Blackfriars or friar preachers (dominicans)
On or before 1230 AD, King Alexander II gifted to the order of Blackfriars in Aberdeen what had formerly been his 'Palace' and Gardens. This was situated approximately where the Robert Gordon's College and the Art Gallery now are on the north side of Schoolhill. Blackfriars Street today records the gift and situation. By 1338 the Blackfriars also owned substantial land and property here in the Castlegate.
The Castlegate is first mentioned in records of Aberdeen in 1107 AD.
Of Aberdeen's religious houses at the reformation, only the monastery of the Dominicans had no separate church. The Blackfriars owned land at Kintore, Banchory & Devenick and Dunnotar as well as the Castlegate and other town property. They became dissolute until friar John Adam, later principal of the order of Scotland and the first graduate in theology of King's College, took them in hand in 1503. The monastery, in ancient times, was a place of sepulchre of the family of the Earls of Marischal who were their chief patrons.
They prospered in Aberdeen until the reformation when on 4th June 1560 the reforming invaders from Angus looted the buildings and in 1587 all of their properties were granted to George Keith, 5th Earl of Marischal, the benefactor of Aberdeen's Marischal College.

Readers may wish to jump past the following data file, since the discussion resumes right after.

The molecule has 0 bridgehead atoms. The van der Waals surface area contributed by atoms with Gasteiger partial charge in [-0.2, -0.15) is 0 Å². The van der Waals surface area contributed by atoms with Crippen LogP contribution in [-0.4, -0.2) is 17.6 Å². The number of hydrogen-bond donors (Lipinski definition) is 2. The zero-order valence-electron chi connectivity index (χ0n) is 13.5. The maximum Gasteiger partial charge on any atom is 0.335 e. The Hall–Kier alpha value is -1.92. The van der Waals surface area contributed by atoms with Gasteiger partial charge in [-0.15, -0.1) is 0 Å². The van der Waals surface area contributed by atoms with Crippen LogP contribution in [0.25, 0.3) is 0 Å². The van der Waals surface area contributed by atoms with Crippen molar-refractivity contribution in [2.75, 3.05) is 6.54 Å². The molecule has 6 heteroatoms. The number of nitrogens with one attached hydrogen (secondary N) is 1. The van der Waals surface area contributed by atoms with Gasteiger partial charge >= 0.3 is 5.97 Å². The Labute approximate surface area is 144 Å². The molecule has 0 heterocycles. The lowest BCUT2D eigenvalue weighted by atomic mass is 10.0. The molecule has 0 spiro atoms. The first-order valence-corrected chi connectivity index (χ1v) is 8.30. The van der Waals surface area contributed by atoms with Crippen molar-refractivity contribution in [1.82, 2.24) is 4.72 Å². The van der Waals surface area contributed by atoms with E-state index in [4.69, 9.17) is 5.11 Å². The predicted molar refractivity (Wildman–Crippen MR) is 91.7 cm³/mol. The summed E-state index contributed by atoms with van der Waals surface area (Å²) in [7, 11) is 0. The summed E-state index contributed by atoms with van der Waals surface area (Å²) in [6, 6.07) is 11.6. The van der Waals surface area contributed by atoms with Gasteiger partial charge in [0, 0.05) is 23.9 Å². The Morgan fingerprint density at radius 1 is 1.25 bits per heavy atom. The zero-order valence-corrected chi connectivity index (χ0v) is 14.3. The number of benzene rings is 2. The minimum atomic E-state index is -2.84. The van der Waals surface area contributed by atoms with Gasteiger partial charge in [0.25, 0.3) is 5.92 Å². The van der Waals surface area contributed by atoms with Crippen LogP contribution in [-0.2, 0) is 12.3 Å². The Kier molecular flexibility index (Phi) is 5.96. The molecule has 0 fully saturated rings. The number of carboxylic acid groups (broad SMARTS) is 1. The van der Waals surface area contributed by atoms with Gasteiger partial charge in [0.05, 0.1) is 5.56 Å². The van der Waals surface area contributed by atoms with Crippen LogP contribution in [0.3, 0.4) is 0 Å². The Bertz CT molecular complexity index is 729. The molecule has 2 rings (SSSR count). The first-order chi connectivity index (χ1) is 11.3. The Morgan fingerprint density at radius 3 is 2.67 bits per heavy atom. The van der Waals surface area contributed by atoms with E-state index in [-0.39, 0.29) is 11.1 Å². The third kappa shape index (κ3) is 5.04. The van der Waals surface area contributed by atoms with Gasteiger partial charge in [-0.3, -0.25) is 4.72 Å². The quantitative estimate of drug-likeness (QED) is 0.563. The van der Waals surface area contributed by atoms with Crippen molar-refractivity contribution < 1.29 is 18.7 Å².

Earl Marischal Hall, previously a religious property, was his town house. It was evidently the most imposing mansion in Aberdeen in the Middle Ages. Being a quadrangular building enclosing a courtyard, presenting a tower to the Castlegate, with a large garden extending southwards to roughly the line of Virginia Street, then the Harbour Line.
From a window in this building Mary Queen of Scots is said to have witnessed 'not without tears' the execution of Sir John Gordon, son of the Earl of Huntly, thought by many to be her lover, on the steps of the tollbooth opposite, after he was defeated and captured at the battle of Corriche in 1562.
'Old Blackfriars' is built on very ancient foundations and the basement is possibly the remains of the old church, which stretched over the top of Marischal Street. The town paid £800 for the Earl of Marischal Hall and about 1650 demolished it and created Marischal Street.
'The house of good fellowship and the centre of cheerful living'